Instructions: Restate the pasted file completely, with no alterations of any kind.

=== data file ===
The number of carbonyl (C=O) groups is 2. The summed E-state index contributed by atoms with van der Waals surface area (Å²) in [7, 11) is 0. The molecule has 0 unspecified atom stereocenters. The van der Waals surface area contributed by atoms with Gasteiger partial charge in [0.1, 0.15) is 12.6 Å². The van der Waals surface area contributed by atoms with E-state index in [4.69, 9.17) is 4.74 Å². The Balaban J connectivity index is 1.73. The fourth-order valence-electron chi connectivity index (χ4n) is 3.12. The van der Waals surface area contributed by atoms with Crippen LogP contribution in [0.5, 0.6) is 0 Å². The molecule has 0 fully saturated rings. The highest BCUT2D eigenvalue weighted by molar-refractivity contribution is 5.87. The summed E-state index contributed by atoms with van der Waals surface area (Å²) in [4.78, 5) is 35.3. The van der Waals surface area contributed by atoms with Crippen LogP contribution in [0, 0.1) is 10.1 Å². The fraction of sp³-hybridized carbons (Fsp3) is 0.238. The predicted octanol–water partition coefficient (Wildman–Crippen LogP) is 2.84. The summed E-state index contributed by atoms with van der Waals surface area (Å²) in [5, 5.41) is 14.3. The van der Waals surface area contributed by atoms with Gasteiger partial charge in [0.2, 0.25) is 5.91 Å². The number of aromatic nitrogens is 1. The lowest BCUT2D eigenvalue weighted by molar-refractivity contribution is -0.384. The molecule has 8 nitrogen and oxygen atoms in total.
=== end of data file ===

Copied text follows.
The number of carbonyl (C=O) groups is 2. The summed E-state index contributed by atoms with van der Waals surface area (Å²) in [7, 11) is 0. The molecule has 0 unspecified atom stereocenters. The van der Waals surface area contributed by atoms with Gasteiger partial charge in [0.1, 0.15) is 12.6 Å². The van der Waals surface area contributed by atoms with E-state index in [4.69, 9.17) is 4.74 Å². The Balaban J connectivity index is 1.73. The fourth-order valence-electron chi connectivity index (χ4n) is 3.12. The van der Waals surface area contributed by atoms with Crippen LogP contribution in [0.5, 0.6) is 0 Å². The molecule has 0 fully saturated rings. The highest BCUT2D eigenvalue weighted by molar-refractivity contribution is 5.87. The summed E-state index contributed by atoms with van der Waals surface area (Å²) in [4.78, 5) is 35.3. The van der Waals surface area contributed by atoms with Crippen LogP contribution in [0, 0.1) is 10.1 Å². The fraction of sp³-hybridized carbons (Fsp3) is 0.238. The predicted octanol–water partition coefficient (Wildman–Crippen LogP) is 2.84. The summed E-state index contributed by atoms with van der Waals surface area (Å²) in [5, 5.41) is 14.3. The van der Waals surface area contributed by atoms with Gasteiger partial charge in [0.2, 0.25) is 5.91 Å². The number of aromatic nitrogens is 1. The lowest BCUT2D eigenvalue weighted by molar-refractivity contribution is -0.384. The molecule has 8 nitrogen and oxygen atoms in total.